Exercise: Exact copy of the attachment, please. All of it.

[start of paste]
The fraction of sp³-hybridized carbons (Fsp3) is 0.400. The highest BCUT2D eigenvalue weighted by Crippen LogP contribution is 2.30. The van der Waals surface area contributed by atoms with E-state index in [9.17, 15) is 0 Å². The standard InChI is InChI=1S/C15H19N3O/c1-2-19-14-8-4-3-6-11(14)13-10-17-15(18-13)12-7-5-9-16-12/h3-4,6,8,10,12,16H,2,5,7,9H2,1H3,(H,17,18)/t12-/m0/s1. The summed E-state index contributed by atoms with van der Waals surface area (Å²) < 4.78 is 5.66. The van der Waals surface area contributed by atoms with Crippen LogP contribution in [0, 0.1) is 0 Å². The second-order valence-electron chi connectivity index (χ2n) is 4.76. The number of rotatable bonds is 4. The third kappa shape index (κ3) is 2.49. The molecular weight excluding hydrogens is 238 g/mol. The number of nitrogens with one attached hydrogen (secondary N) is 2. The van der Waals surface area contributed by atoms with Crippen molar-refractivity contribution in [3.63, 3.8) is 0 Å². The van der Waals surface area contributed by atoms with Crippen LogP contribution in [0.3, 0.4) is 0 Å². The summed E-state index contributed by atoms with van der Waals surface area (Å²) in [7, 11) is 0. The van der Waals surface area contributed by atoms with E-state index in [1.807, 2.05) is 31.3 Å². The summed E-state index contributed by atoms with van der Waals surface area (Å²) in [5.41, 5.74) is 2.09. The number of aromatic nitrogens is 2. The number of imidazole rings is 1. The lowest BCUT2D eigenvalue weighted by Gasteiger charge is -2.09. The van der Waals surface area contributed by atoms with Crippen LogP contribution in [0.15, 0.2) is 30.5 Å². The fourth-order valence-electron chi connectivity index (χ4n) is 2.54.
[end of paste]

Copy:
The fraction of sp³-hybridized carbons (Fsp3) is 0.400. The highest BCUT2D eigenvalue weighted by Crippen LogP contribution is 2.30. The van der Waals surface area contributed by atoms with E-state index in [9.17, 15) is 0 Å². The standard InChI is InChI=1S/C15H19N3O/c1-2-19-14-8-4-3-6-11(14)13-10-17-15(18-13)12-7-5-9-16-12/h3-4,6,8,10,12,16H,2,5,7,9H2,1H3,(H,17,18)/t12-/m0/s1. The summed E-state index contributed by atoms with van der Waals surface area (Å²) < 4.78 is 5.66. The van der Waals surface area contributed by atoms with Crippen LogP contribution in [0, 0.1) is 0 Å². The second-order valence-electron chi connectivity index (χ2n) is 4.76. The number of rotatable bonds is 4. The third kappa shape index (κ3) is 2.49. The molecular weight excluding hydrogens is 238 g/mol. The number of nitrogens with one attached hydrogen (secondary N) is 2. The van der Waals surface area contributed by atoms with Crippen molar-refractivity contribution in [3.63, 3.8) is 0 Å². The van der Waals surface area contributed by atoms with Crippen LogP contribution in [0.3, 0.4) is 0 Å². The summed E-state index contributed by atoms with van der Waals surface area (Å²) in [7, 11) is 0. The van der Waals surface area contributed by atoms with E-state index in [1.807, 2.05) is 31.3 Å². The summed E-state index contributed by atoms with van der Waals surface area (Å²) in [5.41, 5.74) is 2.09. The number of aromatic nitrogens is 2. The number of imidazole rings is 1. The lowest BCUT2D eigenvalue weighted by Gasteiger charge is -2.09. The van der Waals surface area contributed by atoms with Crippen LogP contribution in [0.15, 0.2) is 30.5 Å². The fourth-order valence-electron chi connectivity index (χ4n) is 2.54.